Citrus markets under pressure in Russia

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Citrus markets under pressure in Russia

G.F. Marketing director David Pearce says prices for South African and Argentine citrus fell during week 27,  but markets for other fruits have been strong.

Pearce told lemon prices had fallen while Russia's soft citrus market was historically slow.

"Lemons, South African and Argentinean varieties, lost more than US$1 during the week - now they are offered at a maximum of US$17.86 in wholesale but are sold cheaper. Last year South African lemons were traded between US$23.23 and US$24.20 per carton," he says.

"Satsumas are standing in offer at US$13.58 per carton, Clementines at US$15 and sales are at a record slow for this period. Last year for example, South African Clementines were selling at US$19.36 and were in deficit.

"Improvements in the citrus market are hardly feasible during coming times; old stock is still high and new arrivals are coming in unprecedented volumes. Over last week and this coming week the total discharge of citrus from South Africa will be over 25,000 pallets."

He says grapefruit prices have fallen to US$1.29 per kilogram and sales are reported as slow, while Southern Hemisphere oranges face tough competition with North African fruit.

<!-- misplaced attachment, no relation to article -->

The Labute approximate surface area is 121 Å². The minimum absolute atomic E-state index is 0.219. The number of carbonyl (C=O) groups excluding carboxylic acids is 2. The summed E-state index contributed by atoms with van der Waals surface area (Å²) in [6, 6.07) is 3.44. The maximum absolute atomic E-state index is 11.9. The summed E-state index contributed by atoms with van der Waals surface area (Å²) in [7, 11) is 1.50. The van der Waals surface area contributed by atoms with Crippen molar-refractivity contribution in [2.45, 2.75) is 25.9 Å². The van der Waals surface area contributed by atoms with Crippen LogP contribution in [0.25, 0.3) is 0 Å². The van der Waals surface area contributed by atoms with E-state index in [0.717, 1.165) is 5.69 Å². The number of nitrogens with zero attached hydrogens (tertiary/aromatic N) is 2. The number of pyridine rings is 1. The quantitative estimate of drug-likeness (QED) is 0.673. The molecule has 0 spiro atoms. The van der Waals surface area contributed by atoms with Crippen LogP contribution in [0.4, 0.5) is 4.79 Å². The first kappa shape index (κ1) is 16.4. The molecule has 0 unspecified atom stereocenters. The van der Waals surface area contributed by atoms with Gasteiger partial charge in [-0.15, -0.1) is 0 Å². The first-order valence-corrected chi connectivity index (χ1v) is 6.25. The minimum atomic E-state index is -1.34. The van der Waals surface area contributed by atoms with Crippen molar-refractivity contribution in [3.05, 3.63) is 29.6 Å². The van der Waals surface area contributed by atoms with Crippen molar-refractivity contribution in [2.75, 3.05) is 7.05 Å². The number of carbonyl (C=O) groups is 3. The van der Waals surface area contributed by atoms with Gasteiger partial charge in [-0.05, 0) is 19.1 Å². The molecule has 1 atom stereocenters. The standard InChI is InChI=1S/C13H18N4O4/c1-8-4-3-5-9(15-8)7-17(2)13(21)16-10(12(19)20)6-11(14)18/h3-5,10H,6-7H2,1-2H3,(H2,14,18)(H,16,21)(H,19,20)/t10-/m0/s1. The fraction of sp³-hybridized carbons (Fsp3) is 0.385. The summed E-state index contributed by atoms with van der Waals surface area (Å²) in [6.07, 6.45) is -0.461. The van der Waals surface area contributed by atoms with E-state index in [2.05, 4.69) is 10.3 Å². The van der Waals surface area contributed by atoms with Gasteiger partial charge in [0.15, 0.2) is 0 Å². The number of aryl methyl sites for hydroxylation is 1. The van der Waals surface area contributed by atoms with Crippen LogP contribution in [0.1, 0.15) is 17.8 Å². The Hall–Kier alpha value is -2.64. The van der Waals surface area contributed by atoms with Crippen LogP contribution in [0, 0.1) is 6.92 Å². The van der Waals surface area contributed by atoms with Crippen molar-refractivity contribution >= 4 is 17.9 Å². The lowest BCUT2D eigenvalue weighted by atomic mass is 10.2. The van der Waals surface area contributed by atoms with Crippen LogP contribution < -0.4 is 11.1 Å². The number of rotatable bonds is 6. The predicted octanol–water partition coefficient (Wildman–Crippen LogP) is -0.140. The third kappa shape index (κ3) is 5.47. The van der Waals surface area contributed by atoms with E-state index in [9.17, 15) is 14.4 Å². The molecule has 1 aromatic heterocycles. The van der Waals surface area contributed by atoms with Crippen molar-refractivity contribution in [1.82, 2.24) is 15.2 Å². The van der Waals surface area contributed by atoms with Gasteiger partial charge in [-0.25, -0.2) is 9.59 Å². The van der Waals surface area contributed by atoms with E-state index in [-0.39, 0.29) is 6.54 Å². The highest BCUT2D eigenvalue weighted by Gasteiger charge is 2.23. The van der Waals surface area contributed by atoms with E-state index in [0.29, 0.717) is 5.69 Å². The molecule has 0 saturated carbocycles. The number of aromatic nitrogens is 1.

"Prices for Moroccan and Egyptian oranges, late varieties, reached the lowest price level which was between US$10.70 and US$14.20 per carton.

"Fresh harvest navels from South Africa have to compete with the old stock and their prices have been brought to the same level. For a comparison, South African first category navels were in high demand during the same week in 2010 at wholesale prices between US$21.62 and US$22.58.

"However, the Russian fruit market is strong in other items like vegetables, pome fruit, especially apples, and stonefruit. Peaches and nectarines of Greek origin are unusually cheap this season at about US$1.15 per kilogram wholesale - there are also sufficient qualities of local seasonal fruits available like strawberries and blackcurrants."

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